Law Enforcement Use Of Genealogy Sites Raises Ethical Concerns

DNA databases stored by consumer genealogy sites like 23andMe and could become a powerful tools to identify criminal suspects.

By Alexandra HartApril 30, 2018 7:26 am,

After 40 years, California authorities last week arrested a person they believe to be the “golden state killer,” responsible for at least 12 murders and dozens of rapes.

But the way police were able to catch this suspect is controversial to say the least. They tracked down Joseph DeAngelo through DNA that the suspect’s family members’ had uploaded onto an online genealogy website. Proponents say its revolutionary, but critics have called it “dystopian.”

This raises ethical concerns about the possibility of authorities using genetic databases as law enforcement tools. Some privacy advocates say that would mean turning family members into genetic informants without their consent, according to a Washington Post story about the case.

Dr. Bobby LaRue, associate professor of forensic science at Sam Houston State University, who specializes in forensic genetics, says that so far, Texas law enforcement agencies aren’t using techniques like this.

“The state of Texas only queries against something called the CODIS database,” LaRue says. “They consisted of the federal database, the state database and the local databases as well. But we are talking about [information of] convicted offenders and in some very extreme cases, arrestees.”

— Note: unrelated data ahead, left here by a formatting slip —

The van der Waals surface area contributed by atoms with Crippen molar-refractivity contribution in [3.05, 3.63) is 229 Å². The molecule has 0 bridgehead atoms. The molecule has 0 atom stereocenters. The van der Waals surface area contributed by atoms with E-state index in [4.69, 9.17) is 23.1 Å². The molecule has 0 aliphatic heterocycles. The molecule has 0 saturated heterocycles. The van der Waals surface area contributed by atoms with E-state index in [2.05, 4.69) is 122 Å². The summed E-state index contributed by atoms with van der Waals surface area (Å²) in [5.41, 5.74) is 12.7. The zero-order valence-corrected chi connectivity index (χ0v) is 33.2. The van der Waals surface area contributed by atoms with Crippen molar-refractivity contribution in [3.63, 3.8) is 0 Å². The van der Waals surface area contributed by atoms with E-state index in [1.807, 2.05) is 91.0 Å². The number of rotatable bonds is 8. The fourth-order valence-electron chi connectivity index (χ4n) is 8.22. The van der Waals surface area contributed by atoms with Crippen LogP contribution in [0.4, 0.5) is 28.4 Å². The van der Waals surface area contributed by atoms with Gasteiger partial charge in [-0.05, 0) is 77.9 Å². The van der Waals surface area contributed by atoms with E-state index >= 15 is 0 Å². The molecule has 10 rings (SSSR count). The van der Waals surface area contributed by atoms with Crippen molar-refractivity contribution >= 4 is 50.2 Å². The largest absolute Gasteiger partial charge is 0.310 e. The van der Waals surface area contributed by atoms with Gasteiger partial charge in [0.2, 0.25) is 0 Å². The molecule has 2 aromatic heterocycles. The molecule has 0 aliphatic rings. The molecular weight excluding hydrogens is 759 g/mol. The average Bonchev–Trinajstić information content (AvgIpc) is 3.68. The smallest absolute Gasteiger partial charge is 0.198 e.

LaRue sees huge ethical issues in ancestry websites allowing third parties to have access to DNA information that users submit, and also in making users waive their rights to protect their genetic information.

“Think about for instance your social media,” he says. “What privacy rights you sign to waive on your social media, for your pictures and that sort of things? It’s a similar thing, you are just doing it with your genetic information.”

For investigators, it is very easy to identify a suspect using a family member’s DNA found on a genealogy website.

“You can kind of follow this common alleles -these parts of your genome that get passed from parent to child- back through the pedigree,” LaRue says. “Its is pretty similar to the way you do a paternity test, except that this is doing a paternity test against a database that’s online.”

The levels of effectiveness of this technique are very high, up to a million to one matches, LaRue says. That is why there are very strict guidelines for how that is used in Texas.

“It is a very powerful technique,” LaRue says. “I don’t claim to be an expert on the policy but we do have some very strict guidelines for how that is done. Both the Texas Forensic Science Commission and DPS have it laid out where it’s kind of a last case scenario.”

Written by César Lopez-Linares.